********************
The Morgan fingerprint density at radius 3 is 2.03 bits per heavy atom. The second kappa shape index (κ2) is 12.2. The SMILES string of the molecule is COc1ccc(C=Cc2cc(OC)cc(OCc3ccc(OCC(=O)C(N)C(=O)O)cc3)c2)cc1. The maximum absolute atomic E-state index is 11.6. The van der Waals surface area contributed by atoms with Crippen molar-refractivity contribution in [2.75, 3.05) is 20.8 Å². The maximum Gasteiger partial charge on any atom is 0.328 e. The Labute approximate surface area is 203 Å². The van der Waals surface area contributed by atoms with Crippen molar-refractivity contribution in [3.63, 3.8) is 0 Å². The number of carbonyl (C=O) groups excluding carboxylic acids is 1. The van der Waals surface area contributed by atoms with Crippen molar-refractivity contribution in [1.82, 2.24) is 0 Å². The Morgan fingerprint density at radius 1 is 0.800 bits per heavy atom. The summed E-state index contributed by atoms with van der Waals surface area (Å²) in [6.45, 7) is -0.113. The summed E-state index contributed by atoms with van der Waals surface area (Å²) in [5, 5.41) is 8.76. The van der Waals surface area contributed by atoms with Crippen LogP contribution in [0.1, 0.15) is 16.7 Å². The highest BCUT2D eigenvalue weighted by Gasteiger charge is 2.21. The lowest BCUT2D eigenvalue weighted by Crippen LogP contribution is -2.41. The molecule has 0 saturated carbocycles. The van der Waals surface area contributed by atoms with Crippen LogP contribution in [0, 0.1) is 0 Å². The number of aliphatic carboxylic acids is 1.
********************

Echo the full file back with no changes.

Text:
The Morgan fingerprint density at radius 3 is 2.03 bits per heavy atom. The second kappa shape index (κ2) is 12.2. The SMILES string of the molecule is COc1ccc(C=Cc2cc(OC)cc(OCc3ccc(OCC(=O)C(N)C(=O)O)cc3)c2)cc1. The maximum absolute atomic E-state index is 11.6. The van der Waals surface area contributed by atoms with Crippen molar-refractivity contribution in [2.75, 3.05) is 20.8 Å². The maximum Gasteiger partial charge on any atom is 0.328 e. The Labute approximate surface area is 203 Å². The van der Waals surface area contributed by atoms with Crippen molar-refractivity contribution in [3.63, 3.8) is 0 Å². The number of carbonyl (C=O) groups excluding carboxylic acids is 1. The van der Waals surface area contributed by atoms with Crippen molar-refractivity contribution in [1.82, 2.24) is 0 Å². The Morgan fingerprint density at radius 1 is 0.800 bits per heavy atom. The summed E-state index contributed by atoms with van der Waals surface area (Å²) in [6.45, 7) is -0.113. The summed E-state index contributed by atoms with van der Waals surface area (Å²) in [5, 5.41) is 8.76. The van der Waals surface area contributed by atoms with Crippen LogP contribution in [0.1, 0.15) is 16.7 Å². The highest BCUT2D eigenvalue weighted by Gasteiger charge is 2.21. The lowest BCUT2D eigenvalue weighted by Crippen LogP contribution is -2.41. The molecule has 0 saturated carbocycles. The van der Waals surface area contributed by atoms with Crippen LogP contribution in [0, 0.1) is 0 Å². The number of aliphatic carboxylic acids is 1.